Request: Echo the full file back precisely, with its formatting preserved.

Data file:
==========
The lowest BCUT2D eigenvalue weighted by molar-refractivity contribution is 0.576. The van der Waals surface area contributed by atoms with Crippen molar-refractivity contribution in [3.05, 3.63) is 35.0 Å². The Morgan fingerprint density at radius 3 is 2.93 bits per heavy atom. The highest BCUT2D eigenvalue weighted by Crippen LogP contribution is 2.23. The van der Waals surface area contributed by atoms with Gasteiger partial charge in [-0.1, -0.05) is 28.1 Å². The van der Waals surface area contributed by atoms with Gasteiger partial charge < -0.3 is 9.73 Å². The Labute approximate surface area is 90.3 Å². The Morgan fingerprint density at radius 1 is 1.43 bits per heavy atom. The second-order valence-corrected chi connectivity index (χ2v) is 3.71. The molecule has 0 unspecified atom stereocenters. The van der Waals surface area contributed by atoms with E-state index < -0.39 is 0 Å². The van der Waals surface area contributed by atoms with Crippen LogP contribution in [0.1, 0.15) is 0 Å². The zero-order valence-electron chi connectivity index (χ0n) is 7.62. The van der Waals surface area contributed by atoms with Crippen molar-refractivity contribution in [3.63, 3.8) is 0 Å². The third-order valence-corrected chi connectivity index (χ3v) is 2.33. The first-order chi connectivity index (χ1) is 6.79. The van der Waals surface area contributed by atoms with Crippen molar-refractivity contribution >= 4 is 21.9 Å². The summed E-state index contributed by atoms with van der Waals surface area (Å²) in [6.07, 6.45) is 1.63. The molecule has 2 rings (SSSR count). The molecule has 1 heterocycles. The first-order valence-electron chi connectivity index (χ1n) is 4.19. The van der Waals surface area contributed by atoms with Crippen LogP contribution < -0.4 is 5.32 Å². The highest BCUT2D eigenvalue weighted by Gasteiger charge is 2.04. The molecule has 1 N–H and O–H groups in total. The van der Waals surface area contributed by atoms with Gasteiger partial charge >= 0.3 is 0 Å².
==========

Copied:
The lowest BCUT2D eigenvalue weighted by molar-refractivity contribution is 0.576. The van der Waals surface area contributed by atoms with Crippen molar-refractivity contribution in [3.05, 3.63) is 35.0 Å². The Morgan fingerprint density at radius 3 is 2.93 bits per heavy atom. The highest BCUT2D eigenvalue weighted by Crippen LogP contribution is 2.23. The van der Waals surface area contributed by atoms with Gasteiger partial charge in [-0.1, -0.05) is 28.1 Å². The van der Waals surface area contributed by atoms with Gasteiger partial charge < -0.3 is 9.73 Å². The Labute approximate surface area is 90.3 Å². The Morgan fingerprint density at radius 1 is 1.43 bits per heavy atom. The second-order valence-corrected chi connectivity index (χ2v) is 3.71. The molecule has 0 unspecified atom stereocenters. The van der Waals surface area contributed by atoms with E-state index < -0.39 is 0 Å². The van der Waals surface area contributed by atoms with Crippen LogP contribution in [0.1, 0.15) is 0 Å². The zero-order valence-electron chi connectivity index (χ0n) is 7.62. The van der Waals surface area contributed by atoms with Crippen molar-refractivity contribution in [3.63, 3.8) is 0 Å². The third-order valence-corrected chi connectivity index (χ3v) is 2.33. The first-order chi connectivity index (χ1) is 6.79. The van der Waals surface area contributed by atoms with Crippen molar-refractivity contribution >= 4 is 21.9 Å². The summed E-state index contributed by atoms with van der Waals surface area (Å²) in [6.07, 6.45) is 1.63. The molecule has 2 rings (SSSR count). The molecule has 1 heterocycles. The first-order valence-electron chi connectivity index (χ1n) is 4.19. The van der Waals surface area contributed by atoms with Crippen LogP contribution < -0.4 is 5.32 Å². The highest BCUT2D eigenvalue weighted by Gasteiger charge is 2.04. The molecule has 1 N–H and O–H groups in total. The van der Waals surface area contributed by atoms with Gasteiger partial charge >= 0.3 is 0 Å².